MPEG supports different frame rates, the most common being 29.97, 30, 59.94, or 60 frames per second. Even at the slowest of these frame rates, on average each frame must be compressed within about 33 ms in order to generate a compressed video signal in real-time. Compression of a video signal into MPEG format in real-time thus requires a very high processing speed for large image sizes such as high definition (HD). Since current processors are incapable of achieving this level of performance, conventional codecs can only generate a compressed video stream in real-time by dropping frames from the GOP, as shown in
Software-based codec performance is largely dependent upon the speed of the processor, and as such advances in processing performance were initially based upon increasing the processor clock rate. More recently, attempts to increase the processing rate have been directed to using multiple host processors, whether as separate chips or multiple CPU cores in a single chip. However, as multiple processors are introduced codec performance scalability must be designed for multiple thread, non-uniform memory access (NUMA) in order to make effective use of the multiple processing cores. Distribution of the processing load to the additional processors cannot be effectively controlled, so the internal threads do not necessarily balance the processing load across all available CPUs, and since codec architectures are complex and not readily restructured, redesigning the codec in order to efficiently distribute the processing load amongst different processing cores is not practical. As such, providing multiprocessing capability to a conventional codec is not an efficient solution to the need for increased processing capacity, because the additional processing resources are used only minimally and therefore relatively little performance advantage over a conventional CPU implementation is realized. Frames must still be dropped from the compressed output signal, with attendant loss of image quality.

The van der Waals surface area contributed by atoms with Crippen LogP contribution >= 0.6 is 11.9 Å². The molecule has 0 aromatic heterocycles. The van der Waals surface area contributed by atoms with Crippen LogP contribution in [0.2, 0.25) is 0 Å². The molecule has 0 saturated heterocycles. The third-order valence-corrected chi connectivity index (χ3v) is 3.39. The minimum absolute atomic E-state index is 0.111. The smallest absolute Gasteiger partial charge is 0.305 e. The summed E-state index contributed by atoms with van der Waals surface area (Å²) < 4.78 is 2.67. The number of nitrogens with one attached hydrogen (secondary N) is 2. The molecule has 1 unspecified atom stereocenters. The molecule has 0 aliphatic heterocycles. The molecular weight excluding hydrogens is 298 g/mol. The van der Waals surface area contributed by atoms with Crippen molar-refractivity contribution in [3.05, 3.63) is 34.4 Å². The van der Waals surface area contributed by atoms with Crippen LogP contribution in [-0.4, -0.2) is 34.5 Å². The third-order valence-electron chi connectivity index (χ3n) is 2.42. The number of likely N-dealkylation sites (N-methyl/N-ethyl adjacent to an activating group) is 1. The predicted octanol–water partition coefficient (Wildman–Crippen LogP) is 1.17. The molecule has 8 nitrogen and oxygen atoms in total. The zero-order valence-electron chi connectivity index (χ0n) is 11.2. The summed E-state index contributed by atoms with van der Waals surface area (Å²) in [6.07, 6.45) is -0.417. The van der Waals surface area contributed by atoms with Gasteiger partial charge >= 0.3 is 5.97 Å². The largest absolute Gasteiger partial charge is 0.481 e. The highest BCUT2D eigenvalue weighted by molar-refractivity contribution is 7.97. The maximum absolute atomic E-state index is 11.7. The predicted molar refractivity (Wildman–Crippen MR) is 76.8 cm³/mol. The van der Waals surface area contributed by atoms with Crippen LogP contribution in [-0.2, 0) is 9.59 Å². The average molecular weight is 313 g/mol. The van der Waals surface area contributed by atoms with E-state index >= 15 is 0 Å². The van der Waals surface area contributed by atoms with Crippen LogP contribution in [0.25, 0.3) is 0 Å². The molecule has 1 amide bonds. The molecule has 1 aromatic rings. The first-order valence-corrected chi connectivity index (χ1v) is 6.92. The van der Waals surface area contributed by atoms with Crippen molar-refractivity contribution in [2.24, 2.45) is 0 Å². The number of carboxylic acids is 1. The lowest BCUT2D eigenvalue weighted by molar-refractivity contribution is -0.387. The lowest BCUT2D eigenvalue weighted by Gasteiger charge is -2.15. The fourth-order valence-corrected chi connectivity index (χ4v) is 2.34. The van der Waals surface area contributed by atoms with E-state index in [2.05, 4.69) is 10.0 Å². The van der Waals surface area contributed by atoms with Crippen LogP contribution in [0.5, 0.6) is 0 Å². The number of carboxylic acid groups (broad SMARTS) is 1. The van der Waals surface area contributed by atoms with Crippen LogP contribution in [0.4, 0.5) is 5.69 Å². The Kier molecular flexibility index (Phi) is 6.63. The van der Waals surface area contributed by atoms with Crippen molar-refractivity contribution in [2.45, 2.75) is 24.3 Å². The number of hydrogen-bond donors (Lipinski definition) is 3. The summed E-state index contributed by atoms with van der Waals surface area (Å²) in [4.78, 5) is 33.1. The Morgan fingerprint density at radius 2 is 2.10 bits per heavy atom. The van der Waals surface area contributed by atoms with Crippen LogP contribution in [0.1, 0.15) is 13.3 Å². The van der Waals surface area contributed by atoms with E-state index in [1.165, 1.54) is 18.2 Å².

It would accordingly be advantageous to provide a method and apparatus for the compression of video in real-time using multiple processors, which balances the processing load amongst available resources without having to redesign the codec architecture to accommodate multiprocessing.